Commission staff recommended last Wednesday that, as long as certain conditions are met, the Islamic Center of Temecula Valley should be granted a conditional use permit to construct the two-story building on a 4.3-acre lot at Nicholas Road and Calle Colibri. That's adjacent to two churches.
The project, which has been in the works for more than two years, would be located in a lightly populated area, according to documents.
More than 30 people signed a petition during the summer expressing opposition to the mosque. Residents have aired their concerns in emails and letters to city council members, which were included in the planning commission report.
Among the opponents is Pastor Bill Rench, who ministers at Calvary Baptist Church, which would abut the mosque property on a cul-de-sac. In a letter to the city, Rench complained that the teachings of Islam pose a sharp philosophical contrast to the beliefs of his congregation.
"We have members of our church who have come from predominately Muslim countries and have lived under the repressions and persecutions put upon them only because they were Christians," the pastor wrote.
He also said any future expansion plans the church might have would be dashed by the presence of the Islamic center.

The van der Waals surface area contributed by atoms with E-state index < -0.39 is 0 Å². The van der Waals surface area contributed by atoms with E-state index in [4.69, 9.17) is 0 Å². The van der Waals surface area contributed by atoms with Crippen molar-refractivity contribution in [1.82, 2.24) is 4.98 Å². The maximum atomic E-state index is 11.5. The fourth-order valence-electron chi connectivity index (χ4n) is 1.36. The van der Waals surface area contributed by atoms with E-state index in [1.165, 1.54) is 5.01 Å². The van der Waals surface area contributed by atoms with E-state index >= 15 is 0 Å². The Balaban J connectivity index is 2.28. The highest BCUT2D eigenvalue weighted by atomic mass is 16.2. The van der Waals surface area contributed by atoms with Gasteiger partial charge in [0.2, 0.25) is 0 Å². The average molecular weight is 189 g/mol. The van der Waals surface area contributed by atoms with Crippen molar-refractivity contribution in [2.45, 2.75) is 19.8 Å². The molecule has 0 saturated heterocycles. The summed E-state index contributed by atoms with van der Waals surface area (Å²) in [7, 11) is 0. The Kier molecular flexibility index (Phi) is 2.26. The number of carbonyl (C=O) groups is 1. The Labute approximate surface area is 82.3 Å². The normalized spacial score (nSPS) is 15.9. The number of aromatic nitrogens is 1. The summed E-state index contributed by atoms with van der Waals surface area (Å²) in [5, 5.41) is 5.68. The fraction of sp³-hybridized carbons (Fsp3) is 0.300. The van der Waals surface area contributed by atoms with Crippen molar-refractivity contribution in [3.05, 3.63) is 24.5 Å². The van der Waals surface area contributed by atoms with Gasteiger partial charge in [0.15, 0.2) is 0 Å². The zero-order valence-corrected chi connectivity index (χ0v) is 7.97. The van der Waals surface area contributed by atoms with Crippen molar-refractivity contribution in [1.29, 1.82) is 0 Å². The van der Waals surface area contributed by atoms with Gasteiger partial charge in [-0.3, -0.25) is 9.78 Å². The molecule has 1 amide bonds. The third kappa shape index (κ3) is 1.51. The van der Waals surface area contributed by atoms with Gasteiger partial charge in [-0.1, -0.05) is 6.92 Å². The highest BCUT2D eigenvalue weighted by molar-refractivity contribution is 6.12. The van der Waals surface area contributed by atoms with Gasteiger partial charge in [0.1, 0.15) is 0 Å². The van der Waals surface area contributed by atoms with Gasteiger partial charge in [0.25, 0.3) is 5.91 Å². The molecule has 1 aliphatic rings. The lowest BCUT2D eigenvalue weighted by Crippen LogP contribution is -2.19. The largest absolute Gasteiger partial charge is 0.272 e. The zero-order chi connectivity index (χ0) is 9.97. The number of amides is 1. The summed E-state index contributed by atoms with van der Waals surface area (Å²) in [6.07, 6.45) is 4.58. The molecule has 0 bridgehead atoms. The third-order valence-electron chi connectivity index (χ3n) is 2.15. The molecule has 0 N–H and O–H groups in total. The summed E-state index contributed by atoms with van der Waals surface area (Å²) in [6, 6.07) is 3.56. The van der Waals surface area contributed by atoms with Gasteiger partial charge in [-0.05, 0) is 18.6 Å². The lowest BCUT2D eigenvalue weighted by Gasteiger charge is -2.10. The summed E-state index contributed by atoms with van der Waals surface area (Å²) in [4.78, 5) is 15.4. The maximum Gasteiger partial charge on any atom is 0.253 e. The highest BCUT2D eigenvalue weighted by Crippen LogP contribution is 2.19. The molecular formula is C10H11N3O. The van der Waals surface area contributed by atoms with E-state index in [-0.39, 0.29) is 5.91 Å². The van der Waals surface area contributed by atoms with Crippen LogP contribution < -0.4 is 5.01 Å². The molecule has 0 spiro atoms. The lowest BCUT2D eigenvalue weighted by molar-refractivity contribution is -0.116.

Residents Bill and Joanie Hanson voiced opposition to the mosque in an email to Councilman Chuck Washington, acknowledging that some Muslims are "peaceful people."
"But the mosques are breeding grounds for the militant," the couple said. "Please do not allow the building of a mosque in Temecula."
Imam Mahmoud Harmoush told City News Service in August that his congregation of 150-plus families needs a larger facility because it has outgrown the 8,000-square-foot building now in use on Rio Nedo Avenue. Harmoush, who also supports building the Ground Zero mosque, argued that the matter turns on the U.S. Constitution's first amendment guarantee of religious liberty.
"If somebody just doesn't like Islam or Muslims, we try to deal with it through education," Harmoush said. "We should have tolerance and respect for one another. If people have a certain conviction or belief, what can we do? We can't force them to believe something. We can only teach about Islam: to live respectfully and peacefully."
About the Blueprints
The mosque would be built in two phases over the next several years, with the first phase encompassing a prayer hall, restrooms, a storage area and a 90-space parking lot, utilizing around 4,000 square feet. The second phase would add another story to the building, using roughly 21,000 square feet -- making the structure about 40-feet high -- with classrooms, offices and a recreational facility.
The mosque would have two minarets and a traditional chrome-colored dome, according to planning commission documents.
City staffers said the Islamic center has agreed to make concessions on the configuration of the property following a traffic mitigation study. One of the main necessities is a two-way left turn lane on the eastern approach to the mosque, from Nicolas Road.
Staffers said that, even though prayer services will start at 5:30 a.m. and run intermittently throughout the day, there shouldn't be any major inconvenience to nearby residents.